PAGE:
Monday, May 30, 2016

How the English language has developed (and continues to develop)

A recommendation I received recently from my daughter at university was actually nothing to do with her major (biology), but on the subject of etymology and linguistics (an unrelated elective course she is doing). She directed me to vlogger Tom Scott's Language files series on YouTube, and I found them fascinating.
Granted, some were more fascinating than others, but they are only short (2-5 minutes), so all 17 of them will take you well under an hour to watch. Along the way, Scott discusses, inter alia, things like:
  • the ways in which different languages are constructed;
  • different ways in which languages can be ambiguous;
  • voiced and unvoiced sounds;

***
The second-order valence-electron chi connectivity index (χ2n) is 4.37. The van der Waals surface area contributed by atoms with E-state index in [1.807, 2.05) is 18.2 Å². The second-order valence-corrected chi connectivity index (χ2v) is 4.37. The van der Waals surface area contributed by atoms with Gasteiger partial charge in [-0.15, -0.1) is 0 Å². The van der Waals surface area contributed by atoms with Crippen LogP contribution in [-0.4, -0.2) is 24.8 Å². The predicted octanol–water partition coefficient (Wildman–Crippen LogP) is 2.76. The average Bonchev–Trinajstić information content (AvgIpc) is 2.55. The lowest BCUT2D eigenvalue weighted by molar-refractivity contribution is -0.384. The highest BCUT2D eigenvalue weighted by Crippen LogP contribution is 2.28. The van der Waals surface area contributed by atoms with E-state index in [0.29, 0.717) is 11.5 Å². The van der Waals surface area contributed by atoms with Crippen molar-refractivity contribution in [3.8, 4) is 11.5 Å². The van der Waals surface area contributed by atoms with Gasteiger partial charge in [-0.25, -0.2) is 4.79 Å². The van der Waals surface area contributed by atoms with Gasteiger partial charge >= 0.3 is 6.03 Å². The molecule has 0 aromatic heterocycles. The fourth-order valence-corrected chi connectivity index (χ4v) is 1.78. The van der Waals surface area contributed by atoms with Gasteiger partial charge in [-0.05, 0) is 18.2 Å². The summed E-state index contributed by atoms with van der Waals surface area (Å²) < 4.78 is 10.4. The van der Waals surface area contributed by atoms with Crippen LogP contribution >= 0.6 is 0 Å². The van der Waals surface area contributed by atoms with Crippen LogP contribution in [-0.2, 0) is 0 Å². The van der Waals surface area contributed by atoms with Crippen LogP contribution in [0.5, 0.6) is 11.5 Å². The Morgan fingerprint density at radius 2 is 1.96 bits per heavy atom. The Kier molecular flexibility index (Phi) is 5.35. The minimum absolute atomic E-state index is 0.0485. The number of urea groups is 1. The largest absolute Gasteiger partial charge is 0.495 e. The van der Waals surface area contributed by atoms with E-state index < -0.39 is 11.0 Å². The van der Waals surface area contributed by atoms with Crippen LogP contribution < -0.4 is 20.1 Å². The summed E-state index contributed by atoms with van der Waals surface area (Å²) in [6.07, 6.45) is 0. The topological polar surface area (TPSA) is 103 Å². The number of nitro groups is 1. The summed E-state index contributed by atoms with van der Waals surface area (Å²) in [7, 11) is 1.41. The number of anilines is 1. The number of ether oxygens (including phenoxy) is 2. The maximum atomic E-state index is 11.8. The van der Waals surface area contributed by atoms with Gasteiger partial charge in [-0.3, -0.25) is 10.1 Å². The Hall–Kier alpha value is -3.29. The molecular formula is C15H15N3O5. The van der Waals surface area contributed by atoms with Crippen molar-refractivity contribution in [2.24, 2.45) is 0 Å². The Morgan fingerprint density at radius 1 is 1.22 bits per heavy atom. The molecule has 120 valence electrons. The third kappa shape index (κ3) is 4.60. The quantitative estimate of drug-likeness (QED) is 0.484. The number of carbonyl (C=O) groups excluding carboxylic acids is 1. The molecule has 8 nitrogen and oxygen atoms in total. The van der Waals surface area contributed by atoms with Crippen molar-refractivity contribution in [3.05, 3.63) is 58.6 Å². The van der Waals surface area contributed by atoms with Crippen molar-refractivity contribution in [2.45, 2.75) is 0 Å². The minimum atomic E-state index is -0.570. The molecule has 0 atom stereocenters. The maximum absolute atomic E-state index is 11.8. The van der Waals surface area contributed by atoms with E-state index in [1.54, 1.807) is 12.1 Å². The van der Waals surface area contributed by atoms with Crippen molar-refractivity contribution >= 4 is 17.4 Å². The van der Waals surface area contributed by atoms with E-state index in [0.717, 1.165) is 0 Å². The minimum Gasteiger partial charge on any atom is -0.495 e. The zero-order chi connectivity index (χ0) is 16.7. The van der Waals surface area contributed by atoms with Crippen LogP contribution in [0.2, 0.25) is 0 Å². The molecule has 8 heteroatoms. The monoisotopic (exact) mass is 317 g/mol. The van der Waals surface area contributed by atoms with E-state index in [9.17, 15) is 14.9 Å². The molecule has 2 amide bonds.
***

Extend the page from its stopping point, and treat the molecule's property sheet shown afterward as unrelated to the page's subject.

• what counts as a word and as a character in different languages;
  • the unspoken rules behind the order of adjectives;
  • how letters become obsolete over time and how that changes the spelling of words;
  • the use of "they" as a gender-neutral pronoun;
  • spelling reform and prescriptivism vs. descriptivism in linguistics;
  • different registers at work in the English language;
  • how colours can be seen and described differently in different cultures and languages; and
  • features that other languages have and English does not (e.g. time-independence, clusivity, absolute direction, and evidentiality).
If you are interested in how our language has developed, and is continuing to develop (whether you like that idea or not), you will probably enjoy these short videos.

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